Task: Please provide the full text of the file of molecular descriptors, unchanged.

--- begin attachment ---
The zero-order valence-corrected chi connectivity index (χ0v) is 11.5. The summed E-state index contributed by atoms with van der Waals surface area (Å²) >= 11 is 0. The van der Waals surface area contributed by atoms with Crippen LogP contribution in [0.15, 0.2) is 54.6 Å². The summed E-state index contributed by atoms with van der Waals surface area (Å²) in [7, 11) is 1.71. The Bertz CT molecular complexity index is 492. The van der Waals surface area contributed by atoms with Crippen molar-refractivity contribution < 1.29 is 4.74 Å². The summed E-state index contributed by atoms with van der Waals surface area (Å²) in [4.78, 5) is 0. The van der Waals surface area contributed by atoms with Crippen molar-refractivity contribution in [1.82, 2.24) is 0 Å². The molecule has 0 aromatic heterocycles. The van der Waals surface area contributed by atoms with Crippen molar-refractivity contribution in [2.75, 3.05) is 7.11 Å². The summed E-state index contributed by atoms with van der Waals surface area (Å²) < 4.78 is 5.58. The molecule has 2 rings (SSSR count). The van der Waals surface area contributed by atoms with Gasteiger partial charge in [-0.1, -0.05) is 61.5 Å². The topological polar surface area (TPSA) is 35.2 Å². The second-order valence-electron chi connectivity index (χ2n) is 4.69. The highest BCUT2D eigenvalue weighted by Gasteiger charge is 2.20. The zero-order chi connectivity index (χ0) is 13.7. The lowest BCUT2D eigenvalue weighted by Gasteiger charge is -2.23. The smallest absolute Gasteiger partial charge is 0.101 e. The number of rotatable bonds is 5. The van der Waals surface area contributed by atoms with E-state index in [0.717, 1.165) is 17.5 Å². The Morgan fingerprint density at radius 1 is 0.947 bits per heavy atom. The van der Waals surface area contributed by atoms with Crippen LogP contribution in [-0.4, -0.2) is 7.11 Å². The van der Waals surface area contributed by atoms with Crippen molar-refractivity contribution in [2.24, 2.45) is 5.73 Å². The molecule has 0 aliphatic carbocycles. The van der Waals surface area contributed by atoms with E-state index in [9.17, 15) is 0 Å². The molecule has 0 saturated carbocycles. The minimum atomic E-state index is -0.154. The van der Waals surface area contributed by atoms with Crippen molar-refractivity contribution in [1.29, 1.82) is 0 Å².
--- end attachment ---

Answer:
The zero-order valence-corrected chi connectivity index (χ0v) is 11.5. The summed E-state index contributed by atoms with van der Waals surface area (Å²) >= 11 is 0. The van der Waals surface area contributed by atoms with Crippen LogP contribution in [0.15, 0.2) is 54.6 Å². The summed E-state index contributed by atoms with van der Waals surface area (Å²) in [7, 11) is 1.71. The Bertz CT molecular complexity index is 492. The van der Waals surface area contributed by atoms with Crippen molar-refractivity contribution < 1.29 is 4.74 Å². The summed E-state index contributed by atoms with van der Waals surface area (Å²) in [4.78, 5) is 0. The van der Waals surface area contributed by atoms with Crippen molar-refractivity contribution in [1.82, 2.24) is 0 Å². The molecule has 0 aromatic heterocycles. The van der Waals surface area contributed by atoms with Crippen molar-refractivity contribution in [2.75, 3.05) is 7.11 Å². The summed E-state index contributed by atoms with van der Waals surface area (Å²) < 4.78 is 5.58. The molecule has 2 rings (SSSR count). The van der Waals surface area contributed by atoms with Gasteiger partial charge in [-0.1, -0.05) is 61.5 Å². The topological polar surface area (TPSA) is 35.2 Å². The second-order valence-electron chi connectivity index (χ2n) is 4.69. The highest BCUT2D eigenvalue weighted by Gasteiger charge is 2.20. The zero-order chi connectivity index (χ0) is 13.7. The lowest BCUT2D eigenvalue weighted by Gasteiger charge is -2.23. The smallest absolute Gasteiger partial charge is 0.101 e. The number of rotatable bonds is 5. The van der Waals surface area contributed by atoms with E-state index in [0.717, 1.165) is 17.5 Å². The Morgan fingerprint density at radius 1 is 0.947 bits per heavy atom. The van der Waals surface area contributed by atoms with Crippen LogP contribution in [-0.4, -0.2) is 7.11 Å². The van der Waals surface area contributed by atoms with Crippen molar-refractivity contribution in [2.24, 2.45) is 5.73 Å². The molecule has 0 aliphatic carbocycles. The van der Waals surface area contributed by atoms with E-state index in [9.17, 15) is 0 Å². The molecule has 0 saturated carbocycles. The minimum atomic E-state index is -0.154. The van der Waals surface area contributed by atoms with Crippen molar-refractivity contribution in [1.29, 1.82) is 0 Å².